The parish of Christ Church started with the building of an infant’s school when the population of Latchford grew large enough to warrant such a school. This building still exists and it is now known as Wash Lane Schoolroom. However, after the death of Thomas Greenall, and following his wishes, his family decided to build a small sandstone church of Gothic design. The church consisted of a nave and chancel with an ornamental spire and its first priest was the Reverend Richard Greenall. On Tuesday, 16th July 1861 the Bishop of Chester, the Right Rev. Dr. John Graham, consecrated the church under the name of Christ Church. One can still find a brass plate in the chancel of the church commemorating the event: – “To the glory of God, and in affectionate memory of the late Thomas Greenall of Wilderspool and Grappenhall this church was erected Anno Domini 1861.”

Christ Church was originally a chapel of ease to the mother church of St. Wilfrid at Grappenhall and was made a parish by Order of Council on 12th March 1866 with a population of 1,031 people. The parish priest at that time was the Reverend W.R. Burgess.  The Vicarage was built in 1867 on land adjoining the church bought by Thomas Greenall’s sons.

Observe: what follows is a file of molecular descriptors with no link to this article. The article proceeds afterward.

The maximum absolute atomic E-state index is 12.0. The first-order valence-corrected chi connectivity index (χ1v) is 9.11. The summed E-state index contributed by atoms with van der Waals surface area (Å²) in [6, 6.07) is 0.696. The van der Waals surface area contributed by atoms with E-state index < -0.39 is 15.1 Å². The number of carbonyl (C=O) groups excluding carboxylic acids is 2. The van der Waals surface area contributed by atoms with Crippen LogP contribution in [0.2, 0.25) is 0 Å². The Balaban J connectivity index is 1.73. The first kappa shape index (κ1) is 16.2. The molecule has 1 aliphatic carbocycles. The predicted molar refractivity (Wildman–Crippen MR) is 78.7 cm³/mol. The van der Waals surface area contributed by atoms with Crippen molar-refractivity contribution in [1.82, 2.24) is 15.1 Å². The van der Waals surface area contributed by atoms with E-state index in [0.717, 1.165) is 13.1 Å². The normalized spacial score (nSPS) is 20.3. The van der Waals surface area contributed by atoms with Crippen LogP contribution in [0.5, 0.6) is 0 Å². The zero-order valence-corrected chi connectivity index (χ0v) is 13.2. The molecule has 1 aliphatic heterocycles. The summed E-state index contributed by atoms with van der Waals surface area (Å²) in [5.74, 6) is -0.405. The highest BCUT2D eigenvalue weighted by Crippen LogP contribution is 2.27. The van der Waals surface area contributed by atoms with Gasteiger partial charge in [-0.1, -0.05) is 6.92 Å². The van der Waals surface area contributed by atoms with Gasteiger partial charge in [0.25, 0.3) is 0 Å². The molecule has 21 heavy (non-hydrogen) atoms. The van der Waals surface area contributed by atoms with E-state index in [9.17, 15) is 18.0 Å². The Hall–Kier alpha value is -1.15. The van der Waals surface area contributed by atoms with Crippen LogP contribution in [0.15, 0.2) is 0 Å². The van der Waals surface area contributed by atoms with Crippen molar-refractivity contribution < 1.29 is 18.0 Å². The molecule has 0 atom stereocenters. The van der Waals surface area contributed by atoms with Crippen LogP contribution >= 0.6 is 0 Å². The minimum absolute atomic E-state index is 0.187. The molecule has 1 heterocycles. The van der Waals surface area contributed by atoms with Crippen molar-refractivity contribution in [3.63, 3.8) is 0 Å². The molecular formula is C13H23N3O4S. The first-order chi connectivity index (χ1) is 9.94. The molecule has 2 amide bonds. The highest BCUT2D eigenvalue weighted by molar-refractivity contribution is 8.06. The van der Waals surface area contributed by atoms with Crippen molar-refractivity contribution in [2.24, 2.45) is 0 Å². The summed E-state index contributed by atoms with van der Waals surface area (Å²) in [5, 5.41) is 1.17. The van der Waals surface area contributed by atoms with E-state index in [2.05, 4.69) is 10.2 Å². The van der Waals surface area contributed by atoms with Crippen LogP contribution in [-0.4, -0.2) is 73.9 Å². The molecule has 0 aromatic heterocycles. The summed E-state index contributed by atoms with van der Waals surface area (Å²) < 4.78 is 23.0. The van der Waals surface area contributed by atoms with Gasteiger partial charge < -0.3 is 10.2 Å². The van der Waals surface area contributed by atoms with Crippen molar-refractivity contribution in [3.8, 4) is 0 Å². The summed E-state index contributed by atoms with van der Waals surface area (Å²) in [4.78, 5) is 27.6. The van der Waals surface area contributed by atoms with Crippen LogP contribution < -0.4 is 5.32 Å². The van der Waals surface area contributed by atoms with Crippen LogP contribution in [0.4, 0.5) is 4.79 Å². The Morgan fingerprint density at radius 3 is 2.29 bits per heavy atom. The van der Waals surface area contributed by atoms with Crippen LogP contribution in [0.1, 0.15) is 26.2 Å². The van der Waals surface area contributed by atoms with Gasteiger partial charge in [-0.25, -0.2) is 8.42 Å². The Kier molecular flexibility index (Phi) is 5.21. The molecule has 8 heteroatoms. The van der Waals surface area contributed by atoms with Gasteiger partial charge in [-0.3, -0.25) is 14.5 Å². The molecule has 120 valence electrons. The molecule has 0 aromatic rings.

In 1875-76 a gallery at the west end of the nave was removed along with the organ. A transept, organ chamber and a vestry were added on the north side of the church. An organ which originally belonged to St. Wilfrid’s church was installed as well as the west tracery window and a sedilia was placed in the

Sanctuary. Stained glass windows were placed at the south side of the chancel and at the southwest end of the nave. At the beginning of September 1882 an alabaster reredos and chancel arch were added.

The church consists of three separate elements joined together. The tower and spire are situated above the porch on the south side of the church and they are attached to the nave by a short corridor. An aisle on the north side of the nave was an addition to the church in 1902.

In 1946 a fire destroyed the organ and damaged the chancel. Subsequent restoration has resulted in the installation of oak choir pews, pulpit, lectern and screen as well as a new organ by Messrs.  Jardine and Company Ltd.

The church was then re-dedicated on 16th July 1949 by the Bishop of Chester, the Right Rev. Dr. D.H. Crick, exactly eighty-eight years after the original dedication. On 15th July 1951 the Bishop returned to dedicate the restored and enlarged War Memorial Screen which marked the end of the restoration.

(From “The history of Wash Lane” written by Mr. D. Forrest)